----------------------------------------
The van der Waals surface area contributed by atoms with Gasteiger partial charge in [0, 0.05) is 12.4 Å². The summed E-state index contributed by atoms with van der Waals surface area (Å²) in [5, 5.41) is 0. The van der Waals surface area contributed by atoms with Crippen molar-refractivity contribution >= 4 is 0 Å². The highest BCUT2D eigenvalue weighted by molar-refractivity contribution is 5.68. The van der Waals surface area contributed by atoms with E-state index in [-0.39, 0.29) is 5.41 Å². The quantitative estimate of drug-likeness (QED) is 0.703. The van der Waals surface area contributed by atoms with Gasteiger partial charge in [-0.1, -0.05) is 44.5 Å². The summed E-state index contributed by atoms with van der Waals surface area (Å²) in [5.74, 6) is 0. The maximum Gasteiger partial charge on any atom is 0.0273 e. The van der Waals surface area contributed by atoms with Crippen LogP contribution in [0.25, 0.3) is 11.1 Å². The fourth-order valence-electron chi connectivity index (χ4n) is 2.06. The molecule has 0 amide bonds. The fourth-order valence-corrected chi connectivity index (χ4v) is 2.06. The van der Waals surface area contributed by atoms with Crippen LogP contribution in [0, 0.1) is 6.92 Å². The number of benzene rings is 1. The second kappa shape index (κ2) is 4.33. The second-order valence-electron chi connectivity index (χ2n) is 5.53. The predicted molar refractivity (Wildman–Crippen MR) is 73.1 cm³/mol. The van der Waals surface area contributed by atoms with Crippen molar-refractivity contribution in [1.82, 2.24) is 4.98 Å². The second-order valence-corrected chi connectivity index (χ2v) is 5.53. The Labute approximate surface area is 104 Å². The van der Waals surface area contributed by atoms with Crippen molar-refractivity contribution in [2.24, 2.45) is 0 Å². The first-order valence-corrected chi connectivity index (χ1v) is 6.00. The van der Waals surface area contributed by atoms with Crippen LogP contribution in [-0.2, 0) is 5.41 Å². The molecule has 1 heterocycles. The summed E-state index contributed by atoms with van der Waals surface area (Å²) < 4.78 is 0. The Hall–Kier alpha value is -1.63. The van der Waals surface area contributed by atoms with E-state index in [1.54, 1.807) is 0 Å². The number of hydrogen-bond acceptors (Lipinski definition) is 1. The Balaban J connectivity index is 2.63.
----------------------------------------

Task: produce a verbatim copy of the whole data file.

The van der Waals surface area contributed by atoms with Gasteiger partial charge in [0, 0.05) is 12.4 Å². The summed E-state index contributed by atoms with van der Waals surface area (Å²) in [5, 5.41) is 0. The van der Waals surface area contributed by atoms with Crippen molar-refractivity contribution >= 4 is 0 Å². The highest BCUT2D eigenvalue weighted by molar-refractivity contribution is 5.68. The van der Waals surface area contributed by atoms with E-state index in [-0.39, 0.29) is 5.41 Å². The quantitative estimate of drug-likeness (QED) is 0.703. The van der Waals surface area contributed by atoms with Gasteiger partial charge in [-0.1, -0.05) is 44.5 Å². The summed E-state index contributed by atoms with van der Waals surface area (Å²) in [5.74, 6) is 0. The maximum Gasteiger partial charge on any atom is 0.0273 e. The van der Waals surface area contributed by atoms with Crippen LogP contribution in [0.25, 0.3) is 11.1 Å². The fourth-order valence-electron chi connectivity index (χ4n) is 2.06. The molecule has 0 amide bonds. The fourth-order valence-corrected chi connectivity index (χ4v) is 2.06. The van der Waals surface area contributed by atoms with Crippen LogP contribution in [0, 0.1) is 6.92 Å². The number of benzene rings is 1. The second kappa shape index (κ2) is 4.33. The second-order valence-electron chi connectivity index (χ2n) is 5.53. The predicted molar refractivity (Wildman–Crippen MR) is 73.1 cm³/mol. The van der Waals surface area contributed by atoms with Crippen molar-refractivity contribution in [1.82, 2.24) is 4.98 Å². The second-order valence-corrected chi connectivity index (χ2v) is 5.53. The Labute approximate surface area is 104 Å². The van der Waals surface area contributed by atoms with Crippen molar-refractivity contribution in [2.24, 2.45) is 0 Å². The first-order valence-corrected chi connectivity index (χ1v) is 6.00. The van der Waals surface area contributed by atoms with Crippen LogP contribution in [-0.2, 0) is 5.41 Å². The molecule has 1 heterocycles. The summed E-state index contributed by atoms with van der Waals surface area (Å²) < 4.78 is 0. The Hall–Kier alpha value is -1.63. The van der Waals surface area contributed by atoms with E-state index in [1.54, 1.807) is 0 Å². The number of hydrogen-bond acceptors (Lipinski definition) is 1. The Balaban J connectivity index is 2.63.